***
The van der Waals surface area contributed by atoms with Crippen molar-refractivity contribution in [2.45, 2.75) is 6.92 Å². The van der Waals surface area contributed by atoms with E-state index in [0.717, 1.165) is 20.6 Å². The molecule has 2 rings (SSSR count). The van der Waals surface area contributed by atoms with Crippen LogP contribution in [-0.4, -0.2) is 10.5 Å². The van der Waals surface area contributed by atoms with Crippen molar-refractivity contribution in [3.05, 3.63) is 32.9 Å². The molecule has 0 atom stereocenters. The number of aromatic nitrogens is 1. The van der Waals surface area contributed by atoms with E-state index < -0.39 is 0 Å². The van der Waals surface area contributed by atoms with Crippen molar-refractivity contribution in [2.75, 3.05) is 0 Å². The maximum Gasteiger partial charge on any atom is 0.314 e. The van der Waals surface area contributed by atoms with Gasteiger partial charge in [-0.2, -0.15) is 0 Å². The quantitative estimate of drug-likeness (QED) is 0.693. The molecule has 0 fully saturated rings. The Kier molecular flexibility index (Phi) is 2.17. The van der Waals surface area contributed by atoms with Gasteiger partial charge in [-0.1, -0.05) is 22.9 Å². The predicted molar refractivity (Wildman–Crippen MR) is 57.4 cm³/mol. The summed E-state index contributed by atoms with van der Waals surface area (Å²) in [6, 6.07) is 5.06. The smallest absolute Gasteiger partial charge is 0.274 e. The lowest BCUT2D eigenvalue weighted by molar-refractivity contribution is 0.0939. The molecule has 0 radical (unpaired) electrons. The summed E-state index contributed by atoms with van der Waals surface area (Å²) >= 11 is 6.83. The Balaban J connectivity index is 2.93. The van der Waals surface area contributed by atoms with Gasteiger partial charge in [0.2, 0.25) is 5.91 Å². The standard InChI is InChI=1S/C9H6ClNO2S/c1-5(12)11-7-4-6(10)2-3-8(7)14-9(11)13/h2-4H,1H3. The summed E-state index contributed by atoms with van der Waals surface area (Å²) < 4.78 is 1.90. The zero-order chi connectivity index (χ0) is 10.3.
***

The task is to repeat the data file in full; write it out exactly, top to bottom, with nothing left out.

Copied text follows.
The van der Waals surface area contributed by atoms with Crippen molar-refractivity contribution in [2.45, 2.75) is 6.92 Å². The van der Waals surface area contributed by atoms with E-state index in [0.717, 1.165) is 20.6 Å². The molecule has 2 rings (SSSR count). The van der Waals surface area contributed by atoms with Crippen LogP contribution in [-0.4, -0.2) is 10.5 Å². The van der Waals surface area contributed by atoms with Crippen molar-refractivity contribution in [3.05, 3.63) is 32.9 Å². The molecule has 0 atom stereocenters. The number of aromatic nitrogens is 1. The van der Waals surface area contributed by atoms with E-state index < -0.39 is 0 Å². The van der Waals surface area contributed by atoms with Crippen molar-refractivity contribution in [2.75, 3.05) is 0 Å². The maximum Gasteiger partial charge on any atom is 0.314 e. The van der Waals surface area contributed by atoms with Gasteiger partial charge in [-0.2, -0.15) is 0 Å². The quantitative estimate of drug-likeness (QED) is 0.693. The molecule has 0 fully saturated rings. The Kier molecular flexibility index (Phi) is 2.17. The van der Waals surface area contributed by atoms with Gasteiger partial charge in [-0.1, -0.05) is 22.9 Å². The predicted molar refractivity (Wildman–Crippen MR) is 57.4 cm³/mol. The summed E-state index contributed by atoms with van der Waals surface area (Å²) in [6, 6.07) is 5.06. The smallest absolute Gasteiger partial charge is 0.274 e. The lowest BCUT2D eigenvalue weighted by molar-refractivity contribution is 0.0939. The molecule has 0 radical (unpaired) electrons. The summed E-state index contributed by atoms with van der Waals surface area (Å²) >= 11 is 6.83. The Balaban J connectivity index is 2.93. The van der Waals surface area contributed by atoms with Gasteiger partial charge in [0.2, 0.25) is 5.91 Å². The standard InChI is InChI=1S/C9H6ClNO2S/c1-5(12)11-7-4-6(10)2-3-8(7)14-9(11)13/h2-4H,1H3. The summed E-state index contributed by atoms with van der Waals surface area (Å²) < 4.78 is 1.90. The zero-order chi connectivity index (χ0) is 10.3.